To encounter a well used trope in a work is like meeting with an old friend or family member, they make you feel comfortable and it’s a little like going home. You may laugh at it being there or point it out after the fact, but it still feels like a positive element even if it’s a little obvious. On the other hand, the cliche is like meeting with your ex – there’s a damn good chance you never wanted to see it again and it makes you a little angry it’s even there. We tend to have a hard time putting our finger on why, but something about that trope just mutated into something we hate. And, despite the fact we single it out when we make our criticisms, I don’t think it’s the event itself that makes a trope into a cliche but rather the things immediately around it.
Though many people often accept that a trope becomes a cliche when it’s been used too often, that’s not entirely true. There are certain tropes that have been used so long that we almost consider them requirements. The Hero’s Journey, considered an essential first step to learning how to tell a narrative, is a series of tropes that we don’t just accept but actually teach to each other. Despite having existed ostensibly since the beginning of language, The Hero’s Journey is still treated with that warm, familiar feeling rather than scorn. And those tropes are so prominent that they can even be found in stories retroactively and whole classes are devoted to identifying these elements in other stories in order to teach writers how to properly use them. Yet, despite being so prevalent, we only consider it a negative thing if used improperly – so clearly it’s not a matter of simply being overused.
The fact is, tropes become cliches not from frequency of use but instead from how they’ve been presented. If you can see the trope coming or you can see what’s going to happen next because the trope has appeared, the story has stepped out of simply familiar and into being predictable. However, predictability in and of itself isn’t enough to turn a trope into a cliche, it also has to become something worse: mundane. As I said before, expectations require pay offs. If the pay off is satisfying then even a predictable outcome can be satisfying. But if the pay off is simply run of the mill, then you run the risk that it’s boring instead. And, if that predictable outcome is boring, you’ve got yourself a cliche.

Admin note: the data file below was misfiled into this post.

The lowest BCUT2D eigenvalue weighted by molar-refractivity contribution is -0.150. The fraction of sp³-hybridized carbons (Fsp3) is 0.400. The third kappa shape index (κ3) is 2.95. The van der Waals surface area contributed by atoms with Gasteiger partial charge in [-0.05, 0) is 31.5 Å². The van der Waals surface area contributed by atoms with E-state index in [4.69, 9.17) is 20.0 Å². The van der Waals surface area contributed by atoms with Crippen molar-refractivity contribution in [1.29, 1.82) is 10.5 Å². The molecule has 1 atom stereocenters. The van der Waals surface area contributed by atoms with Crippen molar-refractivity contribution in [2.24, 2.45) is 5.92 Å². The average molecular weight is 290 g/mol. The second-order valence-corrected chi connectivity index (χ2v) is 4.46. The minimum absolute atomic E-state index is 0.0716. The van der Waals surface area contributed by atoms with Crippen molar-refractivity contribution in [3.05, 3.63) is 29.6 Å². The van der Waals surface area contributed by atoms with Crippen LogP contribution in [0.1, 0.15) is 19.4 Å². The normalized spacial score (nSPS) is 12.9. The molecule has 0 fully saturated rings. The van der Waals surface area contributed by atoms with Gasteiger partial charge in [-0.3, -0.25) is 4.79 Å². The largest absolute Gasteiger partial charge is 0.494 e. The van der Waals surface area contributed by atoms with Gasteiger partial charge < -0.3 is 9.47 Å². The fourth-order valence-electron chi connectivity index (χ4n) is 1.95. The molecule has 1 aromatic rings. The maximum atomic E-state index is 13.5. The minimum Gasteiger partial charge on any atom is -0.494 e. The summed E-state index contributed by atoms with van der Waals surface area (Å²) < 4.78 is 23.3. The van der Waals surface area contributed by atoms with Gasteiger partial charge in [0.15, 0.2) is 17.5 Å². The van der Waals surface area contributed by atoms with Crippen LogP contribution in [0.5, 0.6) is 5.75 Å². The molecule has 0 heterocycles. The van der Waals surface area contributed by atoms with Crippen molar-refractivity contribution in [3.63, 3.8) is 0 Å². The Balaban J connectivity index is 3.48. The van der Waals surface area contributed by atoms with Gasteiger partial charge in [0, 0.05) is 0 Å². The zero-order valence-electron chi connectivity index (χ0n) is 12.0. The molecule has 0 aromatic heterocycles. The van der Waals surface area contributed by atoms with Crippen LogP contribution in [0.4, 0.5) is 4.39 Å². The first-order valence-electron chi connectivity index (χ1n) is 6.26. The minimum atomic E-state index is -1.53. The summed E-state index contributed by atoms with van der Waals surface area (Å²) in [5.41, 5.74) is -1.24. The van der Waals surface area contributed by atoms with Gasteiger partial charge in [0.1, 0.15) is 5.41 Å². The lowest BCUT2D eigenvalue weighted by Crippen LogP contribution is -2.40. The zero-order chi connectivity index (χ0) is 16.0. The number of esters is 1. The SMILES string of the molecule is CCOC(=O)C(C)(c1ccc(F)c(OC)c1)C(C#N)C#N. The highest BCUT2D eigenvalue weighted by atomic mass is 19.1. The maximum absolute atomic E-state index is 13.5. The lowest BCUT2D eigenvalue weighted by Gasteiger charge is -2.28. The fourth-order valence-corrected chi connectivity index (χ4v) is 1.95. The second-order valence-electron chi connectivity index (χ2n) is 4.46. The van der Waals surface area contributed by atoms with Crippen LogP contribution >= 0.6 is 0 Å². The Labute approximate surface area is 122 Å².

So this comes back around to figuring out which expectations you meet and which ones you subvert. If you step back and really assess the course of your tropes are taking, you should be able to get a pretty good idea of which expectations are working for you and which expectations are working against you. A good trope should have a feeling of catharsis from being there, it should feel like you’ve properly built the audience to this moment and that they’re going to want that result to happen. A properly built romance will result in a kiss, a properly built conflict may end in a fight, and a properly established mystery will result in a satisfying answer. However, if the beats leading up to and out of your trope are kind of a straight line that don’t really build up to anything but just kind of happen because they’re supposed to, you might be in dangerous waters and it may be worth subverting that trope. Because a good subversion of an unwanted expectation is just as cathartic as meeting with a positive expectations.